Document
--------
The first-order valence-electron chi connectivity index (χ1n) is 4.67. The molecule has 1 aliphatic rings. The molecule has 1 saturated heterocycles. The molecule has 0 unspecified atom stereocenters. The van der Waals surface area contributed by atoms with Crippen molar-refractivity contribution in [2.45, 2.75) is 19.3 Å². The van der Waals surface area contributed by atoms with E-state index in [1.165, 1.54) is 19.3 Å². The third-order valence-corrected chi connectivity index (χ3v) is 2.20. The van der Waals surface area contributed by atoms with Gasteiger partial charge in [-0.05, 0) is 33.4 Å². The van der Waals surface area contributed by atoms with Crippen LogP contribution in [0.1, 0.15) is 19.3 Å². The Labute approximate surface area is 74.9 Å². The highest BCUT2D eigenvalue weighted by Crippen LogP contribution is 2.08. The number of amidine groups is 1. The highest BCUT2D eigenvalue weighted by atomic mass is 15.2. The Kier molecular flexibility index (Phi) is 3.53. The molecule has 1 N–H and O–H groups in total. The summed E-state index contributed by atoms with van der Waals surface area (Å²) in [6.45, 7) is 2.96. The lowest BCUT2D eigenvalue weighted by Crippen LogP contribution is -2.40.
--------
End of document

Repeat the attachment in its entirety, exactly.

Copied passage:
The first-order valence-electron chi connectivity index (χ1n) is 4.67. The molecule has 1 aliphatic rings. The molecule has 1 saturated heterocycles. The molecule has 0 unspecified atom stereocenters. The van der Waals surface area contributed by atoms with Crippen molar-refractivity contribution in [2.45, 2.75) is 19.3 Å². The van der Waals surface area contributed by atoms with E-state index in [1.165, 1.54) is 19.3 Å². The third-order valence-corrected chi connectivity index (χ3v) is 2.20. The van der Waals surface area contributed by atoms with Gasteiger partial charge in [-0.05, 0) is 33.4 Å². The van der Waals surface area contributed by atoms with Crippen LogP contribution in [0.1, 0.15) is 19.3 Å². The Labute approximate surface area is 74.9 Å². The highest BCUT2D eigenvalue weighted by Crippen LogP contribution is 2.08. The number of amidine groups is 1. The highest BCUT2D eigenvalue weighted by atomic mass is 15.2. The Kier molecular flexibility index (Phi) is 3.53. The molecule has 1 N–H and O–H groups in total. The summed E-state index contributed by atoms with van der Waals surface area (Å²) in [6.45, 7) is 2.96. The lowest BCUT2D eigenvalue weighted by Crippen LogP contribution is -2.40.